Saturday, March 20, 2010

Right Deviation

Plowing contrails gives you a lot of time to think. You think about how the world is, and how you would change it if you were the planetary monarch. You think about how common sense and logical reasoning seem to have gone the way of Nehru jackets and bell bottoms. And then suddenly something happens that proves it.

I had just told the passengers to get their cameras ready. The Grand Canyon was ahead. You know what a nut I am about the Canyon. I'm a degreed geologist and the Canyon captures me into it every time I see it. Remember the post I wrote about following Buddha down into the Canyon in a pair of A-7s? (Mar 21 2008).

Approaching it from the east, I called the Los Angeles air route traffic control center and asked them, as I have done dozens of times, if they would approve a “canyon tour.” It's not a real “tour.” The pilots and controllers have informally dubbed it that over the decades. It's just an approval by the center to deviate slightly off course to overfly the Canyon and make a few S-turns so passengers on both sides can get good views. The people love it. 

But the controller's reply left me aghast. “I'm sorry we can't do that anymore.” I waited for elaboration but he offered none. I asked why. He said a new directive came down forbidding the controllers to approve Canyon deviations. He said he thought it came from outside the FAA from people concerned about noise levels in the park.

I looked at the first officer and we both shook our heads in disgust. Then I punched the mic button and registered my commentary: “No more kids in the towers. No more Canyon tours. What's it all coming to?”

A few long few seconds of silence passed. I imagined him pondering my rhetorical question. I expected he would probably call back and say, “Yeah, that's too bad,” or something similar. Then he called, but he didn't comment on the question. Instead he said, “There's an area of reported turbulence ahead. You're cleared to deviate right of course as necessary.” Right was exactly the direction we needed to turn to get over the Canyon.

I cracked a gigantic grin and pressed the mic button. “We're getting into it now. We'll deviate right and report when we are able to resume course.” There was no turbulence. The people got their view and after the flight many of them thanked us.

Maybe our noise did filter down faintly into the canyon and spoil the natural ambiance of some of the rim gawkers and hikers down there. But dammit, our passengers owned that Canyon too, and they deserved to experience its grandeur from above. I'm an out-doorsman and I love the wilderness, but I've got no apologies for letting a bit of jet noise settle into the Grand Canyon.

Yeah, if I was king, I'd command the return of common sense to the planet. And I'd appoint a certain guy sitting in a dark room in front of a radar console in Los Angeles to head up the effort.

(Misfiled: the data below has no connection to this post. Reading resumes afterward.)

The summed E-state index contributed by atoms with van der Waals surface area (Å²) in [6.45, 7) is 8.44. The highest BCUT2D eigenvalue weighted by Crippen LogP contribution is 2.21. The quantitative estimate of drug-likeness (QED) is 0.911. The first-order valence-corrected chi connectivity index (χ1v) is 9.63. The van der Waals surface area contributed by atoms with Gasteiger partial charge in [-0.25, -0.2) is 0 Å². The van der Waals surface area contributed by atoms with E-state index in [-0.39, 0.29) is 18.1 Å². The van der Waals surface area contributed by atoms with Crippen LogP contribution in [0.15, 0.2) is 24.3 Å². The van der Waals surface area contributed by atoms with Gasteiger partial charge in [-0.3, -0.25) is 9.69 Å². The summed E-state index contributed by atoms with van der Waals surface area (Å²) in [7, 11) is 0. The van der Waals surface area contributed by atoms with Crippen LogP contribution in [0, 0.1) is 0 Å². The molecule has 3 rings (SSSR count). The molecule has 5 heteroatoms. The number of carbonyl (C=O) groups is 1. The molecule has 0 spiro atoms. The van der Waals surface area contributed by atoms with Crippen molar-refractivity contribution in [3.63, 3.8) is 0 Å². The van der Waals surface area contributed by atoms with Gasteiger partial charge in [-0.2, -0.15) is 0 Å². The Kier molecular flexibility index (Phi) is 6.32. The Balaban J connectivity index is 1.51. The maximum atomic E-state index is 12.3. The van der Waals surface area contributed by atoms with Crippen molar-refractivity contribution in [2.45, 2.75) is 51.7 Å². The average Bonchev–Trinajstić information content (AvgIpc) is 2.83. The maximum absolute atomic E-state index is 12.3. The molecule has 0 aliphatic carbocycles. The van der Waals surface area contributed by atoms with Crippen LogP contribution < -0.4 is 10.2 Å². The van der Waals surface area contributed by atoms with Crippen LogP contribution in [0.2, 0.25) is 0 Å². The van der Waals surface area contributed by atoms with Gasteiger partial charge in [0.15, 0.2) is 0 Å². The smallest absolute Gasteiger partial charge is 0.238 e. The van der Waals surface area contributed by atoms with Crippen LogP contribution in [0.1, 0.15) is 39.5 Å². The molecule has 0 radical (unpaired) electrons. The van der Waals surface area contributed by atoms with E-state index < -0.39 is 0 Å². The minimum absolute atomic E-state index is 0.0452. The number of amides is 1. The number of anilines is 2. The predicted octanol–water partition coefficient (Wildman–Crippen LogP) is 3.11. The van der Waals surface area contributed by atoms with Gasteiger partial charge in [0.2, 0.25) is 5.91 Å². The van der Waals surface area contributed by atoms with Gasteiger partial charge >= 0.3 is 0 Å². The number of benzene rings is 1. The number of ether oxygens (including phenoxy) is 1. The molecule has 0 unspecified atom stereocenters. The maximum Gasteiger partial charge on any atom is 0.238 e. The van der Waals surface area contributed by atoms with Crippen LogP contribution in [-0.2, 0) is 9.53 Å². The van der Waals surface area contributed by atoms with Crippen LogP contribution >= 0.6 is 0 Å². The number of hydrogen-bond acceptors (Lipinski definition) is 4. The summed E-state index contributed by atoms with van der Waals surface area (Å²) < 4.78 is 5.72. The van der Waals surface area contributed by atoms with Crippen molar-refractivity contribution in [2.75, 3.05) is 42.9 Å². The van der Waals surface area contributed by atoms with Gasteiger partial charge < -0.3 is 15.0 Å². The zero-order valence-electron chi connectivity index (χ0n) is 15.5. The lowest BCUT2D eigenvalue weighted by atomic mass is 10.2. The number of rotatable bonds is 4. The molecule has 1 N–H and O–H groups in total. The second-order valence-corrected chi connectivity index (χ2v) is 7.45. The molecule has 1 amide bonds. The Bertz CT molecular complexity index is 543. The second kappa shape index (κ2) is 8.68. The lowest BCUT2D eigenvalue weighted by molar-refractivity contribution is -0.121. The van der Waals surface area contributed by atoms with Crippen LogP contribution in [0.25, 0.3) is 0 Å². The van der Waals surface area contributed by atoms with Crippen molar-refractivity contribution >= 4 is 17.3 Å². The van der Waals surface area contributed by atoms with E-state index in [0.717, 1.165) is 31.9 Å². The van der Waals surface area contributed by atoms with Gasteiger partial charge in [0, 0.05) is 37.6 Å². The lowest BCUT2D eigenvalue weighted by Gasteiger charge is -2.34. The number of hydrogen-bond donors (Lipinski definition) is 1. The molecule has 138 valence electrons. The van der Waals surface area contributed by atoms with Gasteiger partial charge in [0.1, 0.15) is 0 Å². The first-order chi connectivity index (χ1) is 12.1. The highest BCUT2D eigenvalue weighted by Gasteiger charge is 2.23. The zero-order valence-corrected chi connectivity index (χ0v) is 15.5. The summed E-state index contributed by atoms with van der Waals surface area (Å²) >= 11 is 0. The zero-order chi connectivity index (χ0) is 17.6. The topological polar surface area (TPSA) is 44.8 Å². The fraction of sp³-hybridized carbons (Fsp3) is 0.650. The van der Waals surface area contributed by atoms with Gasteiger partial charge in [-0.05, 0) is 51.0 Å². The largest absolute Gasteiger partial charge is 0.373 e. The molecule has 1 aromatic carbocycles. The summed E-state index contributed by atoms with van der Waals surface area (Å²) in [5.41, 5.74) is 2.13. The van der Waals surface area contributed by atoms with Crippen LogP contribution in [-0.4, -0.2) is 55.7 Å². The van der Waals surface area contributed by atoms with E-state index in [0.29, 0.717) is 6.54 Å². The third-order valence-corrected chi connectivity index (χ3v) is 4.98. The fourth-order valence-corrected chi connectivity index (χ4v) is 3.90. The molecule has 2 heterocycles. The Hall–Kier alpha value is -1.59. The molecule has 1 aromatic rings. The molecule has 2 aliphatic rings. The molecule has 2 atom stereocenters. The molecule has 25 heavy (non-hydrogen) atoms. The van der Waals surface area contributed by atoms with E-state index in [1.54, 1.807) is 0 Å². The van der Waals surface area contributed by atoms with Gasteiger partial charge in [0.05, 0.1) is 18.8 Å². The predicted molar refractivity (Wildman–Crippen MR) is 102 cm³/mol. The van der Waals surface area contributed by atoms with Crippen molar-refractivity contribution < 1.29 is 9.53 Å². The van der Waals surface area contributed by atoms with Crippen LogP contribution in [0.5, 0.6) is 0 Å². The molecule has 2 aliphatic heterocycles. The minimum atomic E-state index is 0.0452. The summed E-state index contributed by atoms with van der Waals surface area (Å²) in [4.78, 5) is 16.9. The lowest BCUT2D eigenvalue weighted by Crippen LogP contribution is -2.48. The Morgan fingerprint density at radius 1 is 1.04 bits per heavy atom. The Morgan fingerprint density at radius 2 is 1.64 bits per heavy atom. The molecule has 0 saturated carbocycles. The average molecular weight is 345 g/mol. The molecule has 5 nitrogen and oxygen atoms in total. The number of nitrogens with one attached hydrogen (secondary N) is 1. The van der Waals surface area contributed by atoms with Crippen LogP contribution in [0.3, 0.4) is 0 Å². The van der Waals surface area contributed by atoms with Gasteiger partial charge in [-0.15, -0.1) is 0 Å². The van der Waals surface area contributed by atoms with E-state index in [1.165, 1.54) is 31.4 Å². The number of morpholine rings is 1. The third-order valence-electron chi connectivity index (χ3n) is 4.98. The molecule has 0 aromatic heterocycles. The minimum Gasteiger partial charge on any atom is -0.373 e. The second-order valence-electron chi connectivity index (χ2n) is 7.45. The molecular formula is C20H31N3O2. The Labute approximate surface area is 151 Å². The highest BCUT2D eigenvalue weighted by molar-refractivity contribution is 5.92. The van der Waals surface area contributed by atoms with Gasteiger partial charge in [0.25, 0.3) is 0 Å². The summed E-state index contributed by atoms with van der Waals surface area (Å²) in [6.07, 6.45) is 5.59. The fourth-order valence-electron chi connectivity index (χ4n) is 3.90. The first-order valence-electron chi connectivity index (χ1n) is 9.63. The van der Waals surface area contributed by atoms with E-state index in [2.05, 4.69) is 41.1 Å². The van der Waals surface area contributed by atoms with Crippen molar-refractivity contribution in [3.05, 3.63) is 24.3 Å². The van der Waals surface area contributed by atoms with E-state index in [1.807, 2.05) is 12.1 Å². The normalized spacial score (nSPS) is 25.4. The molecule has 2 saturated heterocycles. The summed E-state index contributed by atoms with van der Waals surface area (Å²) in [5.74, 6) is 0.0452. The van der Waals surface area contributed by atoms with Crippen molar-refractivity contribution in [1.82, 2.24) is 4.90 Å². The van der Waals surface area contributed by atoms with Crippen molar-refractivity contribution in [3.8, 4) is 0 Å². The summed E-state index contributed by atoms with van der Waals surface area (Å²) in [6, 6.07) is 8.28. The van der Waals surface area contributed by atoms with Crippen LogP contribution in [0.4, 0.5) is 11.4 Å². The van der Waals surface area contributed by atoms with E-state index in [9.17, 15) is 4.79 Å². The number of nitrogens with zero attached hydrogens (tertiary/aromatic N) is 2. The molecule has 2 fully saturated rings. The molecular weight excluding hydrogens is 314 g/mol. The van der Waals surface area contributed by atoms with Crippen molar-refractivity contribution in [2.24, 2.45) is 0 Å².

(Obviously some insolent first officer made 
this nasty write-up about his captain.)

Look at this amazing breached anticline in Wyoming:

Here's how it was created.
Amazing Creator.


Mark Richards said...

Cheers for that controller.

There is some humanity to be found under all those rocks.

Frank Van Haste said...


Outstanding. The pity is that you can't follow up with an "attaboy" for the controller...might get him in Dutch.



Bob said...


Hooray for the good guys on the ground and in the cockpit. Gotta give that controller credit for quick thinking, gotta give that Captain credit for not just rolling over and playing dead...


P.S. I love the geology stuff also!

Andy said...

Yeah..The "noise over the Canyon" has been all over the local news lately.

scott said...

Maybe I'm just the warped delusional son of a fighter jock, "The best pilot you ever saw", but if I was standing in that canyon and heard jet noise it would be more a reminder of how far humanity has come since it's creation. To look up and see a con trail 30,000 ft above my head and think, and now man crosses the country in just a few hours.

So what's next fly you guys well north or south of the canyon in the name of silence. Can people not see the absolute stupidity that exist everyday?

Here's one for you pop. Every time a jet or airplane flies over my head I stop what i'm doing to watch. The way I see it you, that airplane, and the company that owns it are stealing valuable production time. Therefore you owe my employer, my company reimbursement for this lost production. It's just crazy. We have a bunch of clowns running around this country who are so miserable and so bored and search so much for a purpose of life that the only thing they can come up with is fix the broken or break the unbroken in an attempt to fix it. Makes my head spin.

Mike Moe said...

The Emperor has no clothes.

Daniel said...

Well done you, and well done to the controller.

Flying down valleys in GA is always fun - Norwegian fjords, British Lake district, whatever's allowed. So long as someone in the right seat knows how to read a map so you don't end up somewhere you can't get out of (or you have an aircraft that can outclimb the ground - an A-7, say) then it's some of the most fun to be had when flying.

GreenPilot said...

great story! wish I'd been a passenger on this flight. kudos for being the type of captain ALL pilots should aspire to be one day. making the trip memorable is half the battle. nice work!